Nocturnes (John Connolly)
Edgar Allen Poe wrote the first detective story. He also specialized in tales of the supernatural and the macabre. John Connolly is one of the few writers who seems to follow in both of Poe’s footsteps with each story he writes. This is a collection of short stories, all of them with supernatural elements and many with detective stories around them. They’re not deep, but they read well.
The Girl Who Played With Fire (Stieg Larsson)
It’s a year or so after the events of the last book featuring Lisbeth Salander and Mikael Blomkvist, and things are going well for both in their separate ways. Salander has money and has been traveling around the world. Blomkvist is back being the crusading journalist he has always been. But when two of his colleagues about to publish a searing expose of the sex trade industry are brutally murdered, Salander becomes the prime suspect. And from there it is a breathless race to the finish, with twists, turns, brutality, heroism, betrayal and not a little plain weirdness. Although it was better translated than the first book.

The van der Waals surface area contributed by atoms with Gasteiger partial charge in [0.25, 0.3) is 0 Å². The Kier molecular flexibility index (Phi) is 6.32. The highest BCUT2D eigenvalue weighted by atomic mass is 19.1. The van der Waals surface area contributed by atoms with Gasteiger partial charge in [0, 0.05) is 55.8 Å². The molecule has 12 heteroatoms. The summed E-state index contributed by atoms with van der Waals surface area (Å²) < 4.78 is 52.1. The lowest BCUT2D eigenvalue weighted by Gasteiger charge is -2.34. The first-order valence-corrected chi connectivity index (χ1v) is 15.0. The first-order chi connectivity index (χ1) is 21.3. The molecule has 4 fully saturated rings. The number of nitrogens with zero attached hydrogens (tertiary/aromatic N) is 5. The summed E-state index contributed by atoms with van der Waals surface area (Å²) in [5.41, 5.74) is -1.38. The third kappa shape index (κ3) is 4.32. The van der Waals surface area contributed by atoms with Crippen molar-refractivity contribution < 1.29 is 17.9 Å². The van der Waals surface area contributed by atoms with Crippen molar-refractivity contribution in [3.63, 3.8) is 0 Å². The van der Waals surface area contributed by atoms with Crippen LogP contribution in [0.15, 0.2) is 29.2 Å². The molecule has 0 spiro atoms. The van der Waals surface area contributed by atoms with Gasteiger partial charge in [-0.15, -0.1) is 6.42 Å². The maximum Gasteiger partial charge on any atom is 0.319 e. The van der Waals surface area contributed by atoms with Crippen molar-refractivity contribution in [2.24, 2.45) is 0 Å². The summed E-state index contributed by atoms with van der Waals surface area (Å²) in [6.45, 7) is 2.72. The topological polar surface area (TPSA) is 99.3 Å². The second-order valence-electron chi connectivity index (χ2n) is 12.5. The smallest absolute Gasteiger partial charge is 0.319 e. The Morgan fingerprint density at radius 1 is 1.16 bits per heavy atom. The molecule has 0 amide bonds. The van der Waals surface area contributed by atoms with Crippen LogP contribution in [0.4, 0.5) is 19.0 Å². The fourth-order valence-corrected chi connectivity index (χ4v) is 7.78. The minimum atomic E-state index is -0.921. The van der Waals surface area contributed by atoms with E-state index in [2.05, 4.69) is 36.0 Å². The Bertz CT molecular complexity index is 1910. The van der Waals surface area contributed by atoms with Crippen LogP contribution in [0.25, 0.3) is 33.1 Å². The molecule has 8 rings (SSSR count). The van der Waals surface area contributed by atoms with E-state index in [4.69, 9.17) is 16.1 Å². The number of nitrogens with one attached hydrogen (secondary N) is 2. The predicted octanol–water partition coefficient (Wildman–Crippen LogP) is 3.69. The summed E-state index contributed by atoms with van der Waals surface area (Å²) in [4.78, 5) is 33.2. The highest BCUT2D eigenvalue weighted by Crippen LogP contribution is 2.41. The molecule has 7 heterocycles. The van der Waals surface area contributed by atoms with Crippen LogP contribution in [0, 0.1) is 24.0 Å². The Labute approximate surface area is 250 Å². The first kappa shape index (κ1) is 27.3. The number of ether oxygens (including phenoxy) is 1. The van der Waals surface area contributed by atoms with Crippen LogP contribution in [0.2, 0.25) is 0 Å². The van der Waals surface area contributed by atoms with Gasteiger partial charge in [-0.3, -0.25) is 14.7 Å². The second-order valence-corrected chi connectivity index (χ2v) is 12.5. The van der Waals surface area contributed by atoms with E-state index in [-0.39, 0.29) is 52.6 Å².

Blue and Gold (KJ Parker)
This novella is probably Parker’s lightest work yet, though even so it deals with betrayal, murder and intrigue. It is the first-person narrative of an alchemist – a self-admitted rogue with a tenuous relationship to truth and a deep desire to be somewhere other than where he is. His voice is droll and often morbidly funny – a rarity in Parker’s work – but ultimately the story is as bleak as most of what Parker writes, though in perhaps a less disastrous way than usual.
Rascal (Sterling North)